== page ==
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Adams, William (25 January 1807–31 August 1880), minister and seminary president, was born in Colchester, Connecticut, the son of John Adams, an educator, and Elizabeth Ripley. Adams grew up in Andover, Massachusetts, where his father was the principal of Phillips Academy. He entered Yale College in 1824, where he received his A.B. in 1827. After college he returned home to study at Andover Theological Seminary and to assist his father in teaching. He completed his seminary training in 1830 and was ordained a Congregational minister. He began service as the pastor of a church in Brighton, Massachusetts, in 1831. He married Susan P. Magoun in July 1831. His wife’s illness forced him to resign from the Brighton pastorate in early 1834, but following her death in May, he accepted a ministerial call to the Broome Street (later Central) Presbyterian Church in New York City. Since the Congregational and Presbyterian denominations then enjoyed a spirit of mutual respect and cooperation, Adams switched denominations and was installed as pastor in November 1834. In August 1835 he married Martha B. Magoun, the sister of his first wife....

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Adamski, George (17 April 1891–23 April 1965), lecturer and writer on occult subjects and on UFOs during the 1950s' flying saucer enthusiasm, lecturer and writer on occult subjects and on UFOs during the 1950s’ flying saucer enthusiasm, was born in Poland. His parents (names unknown) brought him to the United States when he was one or two. The family settled in Dunkirk, New York; their life was hard, and Adamski received little formal education. He joined the Thirteenth U.S. Cavalry Regiment in 1913 as an enlisted man, serving on the Mexican border, and was honorably discharged in 1916. On 25 December 1917 he married Mary A. Shimbersky (d. 1954). After leaving the army, Adamski worked as a painter in Yellowstone National Park, in a flour mill in Portland, Oregon, and by 1921 was working in a cement factory in California. He continued to live in California, reportedly supporting himself and his wife through a variety of jobs, including by the 1930s teaching and lecturing on occult subjects....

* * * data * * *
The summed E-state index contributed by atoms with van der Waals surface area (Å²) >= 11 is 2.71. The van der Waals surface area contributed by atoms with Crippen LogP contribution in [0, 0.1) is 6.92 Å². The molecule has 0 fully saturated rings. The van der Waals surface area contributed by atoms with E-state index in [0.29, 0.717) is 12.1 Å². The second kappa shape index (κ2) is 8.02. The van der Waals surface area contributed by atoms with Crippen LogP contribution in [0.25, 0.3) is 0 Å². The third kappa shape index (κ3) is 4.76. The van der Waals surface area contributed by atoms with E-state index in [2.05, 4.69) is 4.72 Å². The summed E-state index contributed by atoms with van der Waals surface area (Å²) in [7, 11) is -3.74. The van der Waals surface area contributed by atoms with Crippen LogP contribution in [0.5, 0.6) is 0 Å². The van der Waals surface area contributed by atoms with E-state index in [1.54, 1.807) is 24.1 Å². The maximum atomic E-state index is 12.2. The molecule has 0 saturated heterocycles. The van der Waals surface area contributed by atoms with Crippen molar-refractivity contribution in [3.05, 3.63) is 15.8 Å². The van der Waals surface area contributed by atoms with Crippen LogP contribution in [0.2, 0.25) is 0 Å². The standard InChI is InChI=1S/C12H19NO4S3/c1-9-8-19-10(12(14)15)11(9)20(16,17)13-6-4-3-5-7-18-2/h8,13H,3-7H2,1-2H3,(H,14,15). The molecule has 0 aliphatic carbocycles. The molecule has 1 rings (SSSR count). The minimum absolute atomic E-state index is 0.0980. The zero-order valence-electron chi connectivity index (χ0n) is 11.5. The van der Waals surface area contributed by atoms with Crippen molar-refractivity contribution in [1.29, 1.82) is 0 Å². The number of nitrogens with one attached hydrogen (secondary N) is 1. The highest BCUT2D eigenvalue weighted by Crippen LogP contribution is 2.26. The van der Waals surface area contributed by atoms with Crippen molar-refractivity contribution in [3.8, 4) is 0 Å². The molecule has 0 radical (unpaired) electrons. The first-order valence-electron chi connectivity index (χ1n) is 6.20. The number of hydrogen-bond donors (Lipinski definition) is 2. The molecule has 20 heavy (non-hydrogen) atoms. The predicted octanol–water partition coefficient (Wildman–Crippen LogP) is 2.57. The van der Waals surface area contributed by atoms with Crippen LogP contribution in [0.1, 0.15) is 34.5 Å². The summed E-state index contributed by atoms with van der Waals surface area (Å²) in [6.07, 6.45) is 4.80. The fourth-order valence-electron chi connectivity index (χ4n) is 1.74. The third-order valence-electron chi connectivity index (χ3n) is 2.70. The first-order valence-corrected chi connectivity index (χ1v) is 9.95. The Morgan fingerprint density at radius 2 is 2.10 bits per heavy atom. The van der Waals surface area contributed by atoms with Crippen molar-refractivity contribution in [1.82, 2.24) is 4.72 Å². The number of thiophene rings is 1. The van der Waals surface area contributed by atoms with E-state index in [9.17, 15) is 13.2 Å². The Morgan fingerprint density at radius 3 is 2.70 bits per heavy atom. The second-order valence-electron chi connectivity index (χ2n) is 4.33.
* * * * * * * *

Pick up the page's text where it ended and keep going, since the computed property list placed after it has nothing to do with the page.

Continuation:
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Adger, John Bailey (13 December 1810–03 January 1899), Presbyterian missionary and seminary professor, was born in Charleston, South Carolina, the son of James Adger, a merchant and banker, and Sarah Elizabeth Ellison. His father was one of Charleston’s most affluent citizens. A graduate of Union College in Schenectady, New York (1828), and of Princeton Theological Seminary (1833), Adger married Elizabeth Keith Shewsbury of Charleston in June 1834. They would have eight children. Five weeks later the couple sailed to Smyrna, Asia Minor (now Izmir, Turkey), where Adger began his work as a missionary under the sponsorship of the American Board of Commissioners for Foreign Missions. Adger’s primary work was among the Armenians as a translator and manager of a printing press. During the late 1830s and early 1840s he translated the New Testament, the Westminster Shorter Catechism, and ...

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Adler, Cyrus (13 September 1863–07 April 1940), academic administrator and Jewish communal leader, was born in Van Buren, Arkansas, to Samuel Adler, a merchant and planter, and Sarah Sulzberger. At an early age Adler’s family moved to Philadelphia and then to New York, where his father died in 1867. The family returned to Philadelphia, where his mother’s brother, David Sulzberger, became head of the household and was a great influence on Adler’s upbringing. As a boy, Adler received an intensive education in Judaic subjects from a consortium of Philadelphia rabbis, headed by ...